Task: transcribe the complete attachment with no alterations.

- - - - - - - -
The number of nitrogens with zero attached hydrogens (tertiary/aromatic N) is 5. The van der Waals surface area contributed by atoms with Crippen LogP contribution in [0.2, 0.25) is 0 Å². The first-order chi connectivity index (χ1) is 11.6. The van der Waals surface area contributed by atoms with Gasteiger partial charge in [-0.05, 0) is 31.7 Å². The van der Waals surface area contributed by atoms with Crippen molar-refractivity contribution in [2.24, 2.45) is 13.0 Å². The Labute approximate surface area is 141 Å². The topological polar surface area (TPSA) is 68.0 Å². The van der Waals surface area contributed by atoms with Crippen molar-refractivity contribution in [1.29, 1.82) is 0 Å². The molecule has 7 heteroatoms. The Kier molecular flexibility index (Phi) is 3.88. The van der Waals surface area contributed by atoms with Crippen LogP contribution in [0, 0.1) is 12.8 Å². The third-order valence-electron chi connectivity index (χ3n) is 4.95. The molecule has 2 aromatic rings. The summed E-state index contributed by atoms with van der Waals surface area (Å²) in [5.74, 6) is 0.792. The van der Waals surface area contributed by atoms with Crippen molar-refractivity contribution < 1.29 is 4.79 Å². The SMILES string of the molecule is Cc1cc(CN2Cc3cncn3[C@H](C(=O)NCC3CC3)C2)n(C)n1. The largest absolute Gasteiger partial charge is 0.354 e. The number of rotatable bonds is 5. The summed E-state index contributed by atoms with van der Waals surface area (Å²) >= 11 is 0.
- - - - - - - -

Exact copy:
The number of nitrogens with zero attached hydrogens (tertiary/aromatic N) is 5. The van der Waals surface area contributed by atoms with Crippen LogP contribution in [0.2, 0.25) is 0 Å². The first-order chi connectivity index (χ1) is 11.6. The van der Waals surface area contributed by atoms with Gasteiger partial charge in [-0.05, 0) is 31.7 Å². The van der Waals surface area contributed by atoms with Crippen molar-refractivity contribution in [2.24, 2.45) is 13.0 Å². The Labute approximate surface area is 141 Å². The topological polar surface area (TPSA) is 68.0 Å². The van der Waals surface area contributed by atoms with Crippen molar-refractivity contribution in [1.29, 1.82) is 0 Å². The molecule has 7 heteroatoms. The Kier molecular flexibility index (Phi) is 3.88. The van der Waals surface area contributed by atoms with Crippen LogP contribution in [0, 0.1) is 12.8 Å². The third-order valence-electron chi connectivity index (χ3n) is 4.95. The molecule has 2 aromatic rings. The summed E-state index contributed by atoms with van der Waals surface area (Å²) in [5.74, 6) is 0.792. The van der Waals surface area contributed by atoms with Crippen molar-refractivity contribution < 1.29 is 4.79 Å². The SMILES string of the molecule is Cc1cc(CN2Cc3cncn3[C@H](C(=O)NCC3CC3)C2)n(C)n1. The largest absolute Gasteiger partial charge is 0.354 e. The number of rotatable bonds is 5. The summed E-state index contributed by atoms with van der Waals surface area (Å²) >= 11 is 0.